together many aspects of the Tam Lin legend with a Brother’s Grimm thrown in
for spice.  Anyone looking for a
fantasy protagonist with a bit of a dark side will find Feyre to be a worthy
adversary.  And, of course, this is
a love story.  Would-be Janets,
this is your novel.

On Historical Accuracy, Pt 2

Elizabeth Bear

What I like most about Bear is that she has such a grasp of whatever historical context she’s using, that when she does deviate from it you know that it’s intentional, and it has meaning.  I also like that she is such has such a wide range; she writes historical fantasy, mythology-based altworld fantasy, urban fantasy, science fiction–and these are just her novels.  Elizabeth Bear is also a prodigious short story and novella writer.  Check out her bibliography here.

While she has written a number of novels/series that are placed within a specific historical context, much of what Elizabeth Bear writes imagines worlds that might resemble ours, or are set in a future/present that could have happened had the past gone another way.  This means that in order for Bear to imagine an alternate version of the present or future, she has to have done some serious, actual research into actual history.  Being a trained anthropologist helps.  Many of her series approach the story from a culture point of view, looking at the intricacies of how religions and cultural systems have developed, and how people react to them and work within them.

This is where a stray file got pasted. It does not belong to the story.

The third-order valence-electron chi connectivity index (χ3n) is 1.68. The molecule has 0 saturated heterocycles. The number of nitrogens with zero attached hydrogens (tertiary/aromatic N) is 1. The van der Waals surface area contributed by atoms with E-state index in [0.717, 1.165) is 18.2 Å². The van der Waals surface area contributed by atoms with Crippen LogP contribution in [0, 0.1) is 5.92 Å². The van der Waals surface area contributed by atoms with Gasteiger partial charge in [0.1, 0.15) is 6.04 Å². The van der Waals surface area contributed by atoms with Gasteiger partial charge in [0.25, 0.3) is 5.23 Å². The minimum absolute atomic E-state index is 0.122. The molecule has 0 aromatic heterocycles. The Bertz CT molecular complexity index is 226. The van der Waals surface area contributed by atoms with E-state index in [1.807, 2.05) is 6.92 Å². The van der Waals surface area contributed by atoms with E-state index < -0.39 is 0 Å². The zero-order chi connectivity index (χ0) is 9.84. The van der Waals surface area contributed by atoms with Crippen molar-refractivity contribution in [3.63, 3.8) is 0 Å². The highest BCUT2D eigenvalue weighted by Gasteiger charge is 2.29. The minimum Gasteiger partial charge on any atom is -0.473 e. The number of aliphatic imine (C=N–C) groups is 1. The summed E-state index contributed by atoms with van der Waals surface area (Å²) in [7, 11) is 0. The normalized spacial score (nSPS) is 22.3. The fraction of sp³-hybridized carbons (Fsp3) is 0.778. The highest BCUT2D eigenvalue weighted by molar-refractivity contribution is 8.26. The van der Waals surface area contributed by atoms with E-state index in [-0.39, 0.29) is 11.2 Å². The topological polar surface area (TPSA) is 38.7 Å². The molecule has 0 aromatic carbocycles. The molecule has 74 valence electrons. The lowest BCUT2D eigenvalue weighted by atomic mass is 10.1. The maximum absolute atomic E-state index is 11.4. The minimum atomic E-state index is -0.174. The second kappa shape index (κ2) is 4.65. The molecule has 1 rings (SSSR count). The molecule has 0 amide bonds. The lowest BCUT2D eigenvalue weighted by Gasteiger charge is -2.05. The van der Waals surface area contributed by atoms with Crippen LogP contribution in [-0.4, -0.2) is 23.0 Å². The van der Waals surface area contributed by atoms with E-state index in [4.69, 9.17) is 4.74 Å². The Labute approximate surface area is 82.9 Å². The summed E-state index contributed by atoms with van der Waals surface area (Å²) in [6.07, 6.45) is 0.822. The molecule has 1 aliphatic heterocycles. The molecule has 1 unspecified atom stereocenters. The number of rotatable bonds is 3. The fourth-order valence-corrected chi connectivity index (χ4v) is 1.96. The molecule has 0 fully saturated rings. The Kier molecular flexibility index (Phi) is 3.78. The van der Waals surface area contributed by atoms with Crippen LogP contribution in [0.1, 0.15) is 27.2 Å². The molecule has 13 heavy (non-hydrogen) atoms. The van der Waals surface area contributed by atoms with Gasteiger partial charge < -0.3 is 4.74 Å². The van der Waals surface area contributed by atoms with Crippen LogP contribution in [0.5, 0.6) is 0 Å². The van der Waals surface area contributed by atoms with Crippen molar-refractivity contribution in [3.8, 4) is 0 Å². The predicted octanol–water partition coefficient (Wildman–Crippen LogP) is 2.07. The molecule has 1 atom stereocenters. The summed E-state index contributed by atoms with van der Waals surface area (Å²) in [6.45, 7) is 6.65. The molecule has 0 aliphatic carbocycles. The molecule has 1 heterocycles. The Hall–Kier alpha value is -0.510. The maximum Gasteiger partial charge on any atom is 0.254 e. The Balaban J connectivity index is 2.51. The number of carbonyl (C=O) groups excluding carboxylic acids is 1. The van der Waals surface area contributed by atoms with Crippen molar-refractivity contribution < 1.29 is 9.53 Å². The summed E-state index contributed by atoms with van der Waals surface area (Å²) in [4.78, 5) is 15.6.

Her Jacob’s Ladder trilogy takes place in the mid-to-far future on a generation ship, full of the last remnants of humanity trying to escape Earth and find a new home.  The ship’s population is divided into two basic classes–the officers and the workers.  But Bear has taken these basic divisions and created two different types of humans–the basic, unaugmented workers and the officers who have been both genetically modified and who use nanotech to become more than human–whose differences are startlingly offset by their aching similarity.  More than practically any pseudo-medieval fantasy novel, this series really explores ideas of nobility and right to rule, why some are thrown down while others are lifted up, and doesn’t take the easy way out.  I like to contrast this series with Jordan’s ridiculous optimism when dealing with the Perrin story line in The Wheel of Time, how Perrin has a string of other guys come in and explain how every noble once came from humble origins, and nobility is earned by taking responsibility and all that.  Bear plays with this happy origin story, asking the reader to really consider where the right to rule comes from, and whether meeting the responsibility is enough to balance things out.

All of Bear’s novels are experiments in some aspect of human culture or sociology.  She doesn’t just assume that the future will or the past did look a certain way, and work from there.  She asks, “what if this happened?” and then asks the reader to go on a trip with her.  Whether it’s Elizabethan England, the Central-Asian steppe, an alt-world dystopian future city in which the Norse gods are alive and well, a universe traversed by the Jacob’s Ladder, or any other of her great settings, Bear is in control of how fantasy and “history” blend in the right proportions to build the story she wants to tell.